mysidia at gmail.com
Sat Apr 12 05:45:20 UTC 2014
On Fri, Apr 11, 2014 at 6:03 PM, Robert Drake <rdrake at direcpath.com> wrote:
> The bug has a potential to show 64k of memory that may or may not be a part
> of the TLS/SSL connection*.
It has the potential to show various pieces of memory 64K at a time
that may be related to ANY of the data the OpenSSL library works with
associated with the same process.
> In that 64k their may be ssh keys, dnssec keys,
> pictures of cats, or anything else that needs to be safely protected. If
Unlikely. For this vuln to be an issue: You need to have a
vulnerable application or service that uses the SSL or TLS protocol
and is sending or receiving those SSH or DNSSEC keys.
> something is very important to keep secure and it was on a box that has a
> TLS/SSL connection then you should regenerate keys for it, but largely this
In most cases, this would be an unwarranted excessive response. For
instance a SSL vuln affecting apache is not ordinarily an information
leak risk equivalent to a full on root compromise.
Most simply need to address secret credentials that may have been used
by, transmitted, or received through a vulnerable client, server
program, or app running on a vulnerable runtime framework (e.g. PHP
script running on Apache with OpenSSL based mod_ssl, not Apache if
using mod_nss/LibNSS instead of OpenSSL's libssl).
BIND and SSH were unaffected, so... efficient and effective
mitigation would not entail routinely treating these applications as
if they were affected, in the absence of other issues.
> * technically it is part of the connection, it's just malloc() and not
> zeroed so whatever data was in it before was not cleared. If you can be
> sure all your cat picture applications zero memory on exit and none of them
> exited uncleanly then this isn't a problem. At high levels of paranoia this
The memory leaked is not arbitrary memory spanning the entire box ---
it is going to be memory belonging to the heap space of the same
process instance, and almost certainly memory buffers which the
OpenSSL library previously allocated for purposes such as
sending/receiving data; therefore has a chance of containing data
previously sent or received -- encrypted or not, such as HTTP headers,
cookies, HTML content, POST forms, etc.
It doesn't matter if your application exited, or if it's still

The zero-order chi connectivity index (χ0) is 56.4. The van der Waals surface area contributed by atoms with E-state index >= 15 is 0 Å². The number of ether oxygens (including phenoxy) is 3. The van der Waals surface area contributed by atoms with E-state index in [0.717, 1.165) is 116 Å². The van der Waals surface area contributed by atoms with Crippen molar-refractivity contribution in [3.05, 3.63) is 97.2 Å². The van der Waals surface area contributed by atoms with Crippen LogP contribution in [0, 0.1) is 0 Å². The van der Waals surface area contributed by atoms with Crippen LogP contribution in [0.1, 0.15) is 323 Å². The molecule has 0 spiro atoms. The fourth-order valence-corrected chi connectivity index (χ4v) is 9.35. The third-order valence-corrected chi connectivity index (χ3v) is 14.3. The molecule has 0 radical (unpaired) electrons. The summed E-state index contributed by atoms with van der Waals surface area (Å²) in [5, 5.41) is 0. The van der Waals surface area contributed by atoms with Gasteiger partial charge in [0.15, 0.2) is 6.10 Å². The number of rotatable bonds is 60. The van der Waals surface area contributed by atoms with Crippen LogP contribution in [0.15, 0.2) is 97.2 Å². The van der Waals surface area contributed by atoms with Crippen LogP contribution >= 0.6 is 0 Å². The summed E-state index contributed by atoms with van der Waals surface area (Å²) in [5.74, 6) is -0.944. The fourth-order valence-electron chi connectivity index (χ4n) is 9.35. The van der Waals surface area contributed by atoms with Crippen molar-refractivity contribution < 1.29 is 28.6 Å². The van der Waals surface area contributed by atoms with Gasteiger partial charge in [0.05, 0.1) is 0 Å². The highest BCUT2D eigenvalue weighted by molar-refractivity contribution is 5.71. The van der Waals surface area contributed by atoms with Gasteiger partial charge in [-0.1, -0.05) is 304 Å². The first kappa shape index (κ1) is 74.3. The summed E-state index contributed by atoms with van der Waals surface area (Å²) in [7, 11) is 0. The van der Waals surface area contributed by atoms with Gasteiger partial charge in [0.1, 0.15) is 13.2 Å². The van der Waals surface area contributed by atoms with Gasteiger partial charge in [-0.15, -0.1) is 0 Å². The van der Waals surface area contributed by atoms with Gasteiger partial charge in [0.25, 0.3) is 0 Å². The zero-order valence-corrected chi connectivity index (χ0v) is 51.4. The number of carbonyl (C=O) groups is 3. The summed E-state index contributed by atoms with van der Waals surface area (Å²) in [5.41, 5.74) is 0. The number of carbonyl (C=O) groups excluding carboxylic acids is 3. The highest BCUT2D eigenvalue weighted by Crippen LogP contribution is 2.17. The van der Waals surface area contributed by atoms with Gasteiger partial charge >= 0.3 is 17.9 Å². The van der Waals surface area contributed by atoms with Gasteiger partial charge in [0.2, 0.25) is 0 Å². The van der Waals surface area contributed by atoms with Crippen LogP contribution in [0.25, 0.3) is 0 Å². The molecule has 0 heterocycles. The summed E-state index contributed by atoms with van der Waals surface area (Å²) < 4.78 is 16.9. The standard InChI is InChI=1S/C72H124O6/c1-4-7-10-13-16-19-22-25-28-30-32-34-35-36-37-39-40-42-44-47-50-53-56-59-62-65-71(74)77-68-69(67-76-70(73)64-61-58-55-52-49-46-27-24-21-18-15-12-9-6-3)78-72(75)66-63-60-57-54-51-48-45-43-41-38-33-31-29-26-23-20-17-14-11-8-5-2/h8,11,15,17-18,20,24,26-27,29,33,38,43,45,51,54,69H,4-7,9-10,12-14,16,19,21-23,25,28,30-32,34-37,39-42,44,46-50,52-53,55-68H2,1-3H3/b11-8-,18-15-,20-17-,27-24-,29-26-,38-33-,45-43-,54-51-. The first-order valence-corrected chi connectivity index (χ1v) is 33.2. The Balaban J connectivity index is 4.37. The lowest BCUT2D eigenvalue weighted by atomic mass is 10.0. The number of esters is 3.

running, even if it's on the same box. Protected mode and the
secure memory manager on modern OSes makes what you are suggesting
quite infeasible --- different processes cannot directly read each
other's memory, AND on modern OSes, memory pages are always initially
zero'd out some time after allocation to a process -- whenever the
malloc() memory manager needs to call brk() to expand the program's
data size, before the application can actually successfully read
any newly mapped memory pages, the operating system will zero any
existing content of that memory, just as it would do when reading
unallocated sections of a file (instead of showing previous disk
The vulnerability is related to re-used memory pages within the same process.
It also does not help that OpenSSL has its own wrapper around malloc()
And instead of using the standard system libraries for memory
allocation, apparently uses a high-risk memory allocation policy,
that maximizes the exploitability of vulns like the Heartbeat
extension issue, and prevents security mitigations from working
that would otherwise be effective.....:
Generally free() doesn't actually release pages from a program
back to the OS, the
freed memory just becomes available for a later malloc within the same program.
This is also what OpenSSL's homebrewed "malloc" implementation
does ---- buffers not needed anymore are not actually free()'d;
OpenSSL reuses buffers later to satisfy future internal memory
allocation requests, bypassing the system's malloc()/free() the
> isn't really something that you can be sure of though. I'm not even sure if
> it's done in most crypto apps aside from gpg. OpenSSL is double-faulted
> here for both not checking the length and not zeroing the memory on
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